Impact Factor 2.323

The 1st most cited journal in Multidisciplinary Psychology

Original Research ARTICLE Provisionally accepted The full-text will be published soon. Notify me

Front. Psychol. | doi: 10.3389/fpsyg.2018.00232

Playful boys and girls in the classroom: Consequences and class clowns

  • 1Recreation, Sport & Tourism, University of Illinois at Urbana–Champaign, United States

This longitudinal study identified degrees of playfulness in 278 kindergarten-aged children, and followed them through their next three school years to determine how playfulness was viewed by the children themselves, their classmates, and teachers. Perceptions of the social competence, disruptiveness, and labeling as the class clown, were assessed from all perspectives in each of first through third grades. Hierarchical linear modeling was conducted to account for the nesting of the data (children within classrooms within schools) and for the lack of independence between the measures. A central finding confirmed extant literature in that gender differences were dominant, with playful boys regarded as distinct from their less playful counterparts, while no such discrepancies appeared for girls. Playful boys were increasingly negatively regarded as rebellious and intrusive and were labeled as the “class clown” by their teachers. These findings were in direct contrast with children’s self-perceptions and those of their peers, who initially regarded more playful boys as appealing and engaging playmates. The data further revealed that the playful boys were stigmatized by their teachers, and this was communicated through verbal and nonverbal reprimands, and classmates assimilated this message and became increasingly denigrating of the playful quality in the boys. In stark contrast, girls’ playfulness levels were not a consideration in ratings by teachers or peers at any grade, nor did their classroom behaviors show significant variation. These negative perceptions were likely transferred by teachers to peers and to the children themselves, whereupon they changed their positive perceptions to be increasingly negative by third grade. The results contribute to the literature by demonstrating that playfulness in boys (but not girls) is often associated with the ‘class clown’ designation, and is viewed as an increasingly lethal characteristic in school classrooms, where compelling efforts are undertaken to discourage its expression and persistence.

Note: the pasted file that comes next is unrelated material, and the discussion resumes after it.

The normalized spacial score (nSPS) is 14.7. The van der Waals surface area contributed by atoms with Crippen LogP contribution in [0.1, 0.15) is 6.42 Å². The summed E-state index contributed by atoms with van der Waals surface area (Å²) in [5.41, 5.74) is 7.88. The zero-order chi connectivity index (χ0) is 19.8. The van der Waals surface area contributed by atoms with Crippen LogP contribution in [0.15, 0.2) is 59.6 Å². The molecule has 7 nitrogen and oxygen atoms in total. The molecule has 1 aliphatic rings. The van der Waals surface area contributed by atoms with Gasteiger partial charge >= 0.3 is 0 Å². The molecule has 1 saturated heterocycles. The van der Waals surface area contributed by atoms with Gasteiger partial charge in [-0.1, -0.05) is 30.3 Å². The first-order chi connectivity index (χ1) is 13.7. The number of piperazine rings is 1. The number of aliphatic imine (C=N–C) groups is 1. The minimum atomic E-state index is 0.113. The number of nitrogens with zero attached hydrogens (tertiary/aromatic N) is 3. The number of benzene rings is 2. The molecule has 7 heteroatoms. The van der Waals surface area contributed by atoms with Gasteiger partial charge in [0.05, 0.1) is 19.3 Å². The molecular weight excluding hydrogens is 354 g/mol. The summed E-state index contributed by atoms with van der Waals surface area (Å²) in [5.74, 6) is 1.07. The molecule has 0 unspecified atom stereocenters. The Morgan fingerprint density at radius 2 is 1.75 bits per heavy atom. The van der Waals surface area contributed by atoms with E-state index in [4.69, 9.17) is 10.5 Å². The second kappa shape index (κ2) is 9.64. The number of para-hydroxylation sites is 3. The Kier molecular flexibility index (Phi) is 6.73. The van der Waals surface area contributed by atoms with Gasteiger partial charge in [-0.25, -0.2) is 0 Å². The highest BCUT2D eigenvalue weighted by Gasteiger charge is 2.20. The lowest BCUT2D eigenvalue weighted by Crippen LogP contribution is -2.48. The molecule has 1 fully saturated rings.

Keywords: children’s playfulness, class clown, Disruptiveness, Classroom behavior, teacher-student relationship

Received: 19 Dec 2017; Accepted: 12 Feb 2018.

Edited by:

René T. Proyer, Martin Luther University of Halle-Wittenberg, Germany

Reviewed by:

Ben Mardell, Harvard University, United States
Ciara Laverty, University of Cambridge, United Kingdom  

Copyright: © 2018 Barnett. This is an open-access article distributed under the terms of the Creative Commons Attribution License (CC BY). The use, distribution or reproduction in other forums is permitted, provided the original author(s) and the copyright owner are credited and that the original publication in this journal is cited, in accordance with accepted academic practice. No use, distribution or reproduction is permitted which does not comply with these terms.

* Correspondence: PhD. Lynn A. Barnett, University of Illinois at Urbana–Champaign, Recreation, Sport & Tourism, 104 Huff Hall, 1206 S. Fourth Street, Champaign, 61820, Illinois, United States, lynnbm@illinois.edu